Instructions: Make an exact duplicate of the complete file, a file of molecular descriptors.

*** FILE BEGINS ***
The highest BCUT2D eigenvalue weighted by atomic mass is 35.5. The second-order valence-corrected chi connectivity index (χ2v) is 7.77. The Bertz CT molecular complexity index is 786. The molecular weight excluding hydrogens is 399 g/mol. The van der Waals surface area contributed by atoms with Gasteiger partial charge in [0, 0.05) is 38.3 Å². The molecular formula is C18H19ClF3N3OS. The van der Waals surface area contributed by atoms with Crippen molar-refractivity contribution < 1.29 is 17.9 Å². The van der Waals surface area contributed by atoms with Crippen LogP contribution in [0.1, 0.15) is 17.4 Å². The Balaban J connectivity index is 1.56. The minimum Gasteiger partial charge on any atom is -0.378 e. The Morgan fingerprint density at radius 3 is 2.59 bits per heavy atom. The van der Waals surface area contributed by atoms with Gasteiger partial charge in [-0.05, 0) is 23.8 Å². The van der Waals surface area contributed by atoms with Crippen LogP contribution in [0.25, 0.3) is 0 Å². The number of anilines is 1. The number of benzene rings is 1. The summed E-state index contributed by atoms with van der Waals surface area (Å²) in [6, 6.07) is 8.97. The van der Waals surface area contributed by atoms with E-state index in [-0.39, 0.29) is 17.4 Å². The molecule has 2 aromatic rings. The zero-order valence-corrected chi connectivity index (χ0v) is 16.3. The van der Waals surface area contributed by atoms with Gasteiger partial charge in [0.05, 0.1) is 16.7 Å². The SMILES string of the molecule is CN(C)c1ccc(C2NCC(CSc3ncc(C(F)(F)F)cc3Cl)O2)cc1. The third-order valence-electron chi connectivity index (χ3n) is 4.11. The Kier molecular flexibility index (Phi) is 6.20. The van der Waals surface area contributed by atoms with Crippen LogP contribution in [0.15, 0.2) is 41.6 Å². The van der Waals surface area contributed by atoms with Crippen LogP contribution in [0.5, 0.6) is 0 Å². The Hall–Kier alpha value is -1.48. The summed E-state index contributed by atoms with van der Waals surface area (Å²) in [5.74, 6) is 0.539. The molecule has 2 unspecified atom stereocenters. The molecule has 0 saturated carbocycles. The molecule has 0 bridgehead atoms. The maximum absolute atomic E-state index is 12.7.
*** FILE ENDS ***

The highest BCUT2D eigenvalue weighted by atomic mass is 35.5. The second-order valence-corrected chi connectivity index (χ2v) is 7.77. The Bertz CT molecular complexity index is 786. The molecular weight excluding hydrogens is 399 g/mol. The van der Waals surface area contributed by atoms with Gasteiger partial charge in [0, 0.05) is 38.3 Å². The molecular formula is C18H19ClF3N3OS. The van der Waals surface area contributed by atoms with Crippen molar-refractivity contribution < 1.29 is 17.9 Å². The van der Waals surface area contributed by atoms with Crippen LogP contribution in [0.1, 0.15) is 17.4 Å². The Balaban J connectivity index is 1.56. The minimum Gasteiger partial charge on any atom is -0.378 e. The Morgan fingerprint density at radius 3 is 2.59 bits per heavy atom. The van der Waals surface area contributed by atoms with Gasteiger partial charge in [-0.05, 0) is 23.8 Å². The van der Waals surface area contributed by atoms with Crippen LogP contribution in [0.25, 0.3) is 0 Å². The number of anilines is 1. The number of benzene rings is 1. The summed E-state index contributed by atoms with van der Waals surface area (Å²) in [6, 6.07) is 8.97. The van der Waals surface area contributed by atoms with E-state index in [-0.39, 0.29) is 17.4 Å². The molecule has 2 aromatic rings. The zero-order valence-corrected chi connectivity index (χ0v) is 16.3. The van der Waals surface area contributed by atoms with Gasteiger partial charge in [0.05, 0.1) is 16.7 Å². The SMILES string of the molecule is CN(C)c1ccc(C2NCC(CSc3ncc(C(F)(F)F)cc3Cl)O2)cc1. The third-order valence-electron chi connectivity index (χ3n) is 4.11. The Kier molecular flexibility index (Phi) is 6.20. The van der Waals surface area contributed by atoms with Crippen LogP contribution in [0.15, 0.2) is 41.6 Å². The van der Waals surface area contributed by atoms with Crippen LogP contribution in [0.5, 0.6) is 0 Å². The Hall–Kier alpha value is -1.48. The summed E-state index contributed by atoms with van der Waals surface area (Å²) in [5.74, 6) is 0.539. The molecule has 2 unspecified atom stereocenters. The molecule has 0 saturated carbocycles. The molecule has 0 bridgehead atoms. The maximum absolute atomic E-state index is 12.7.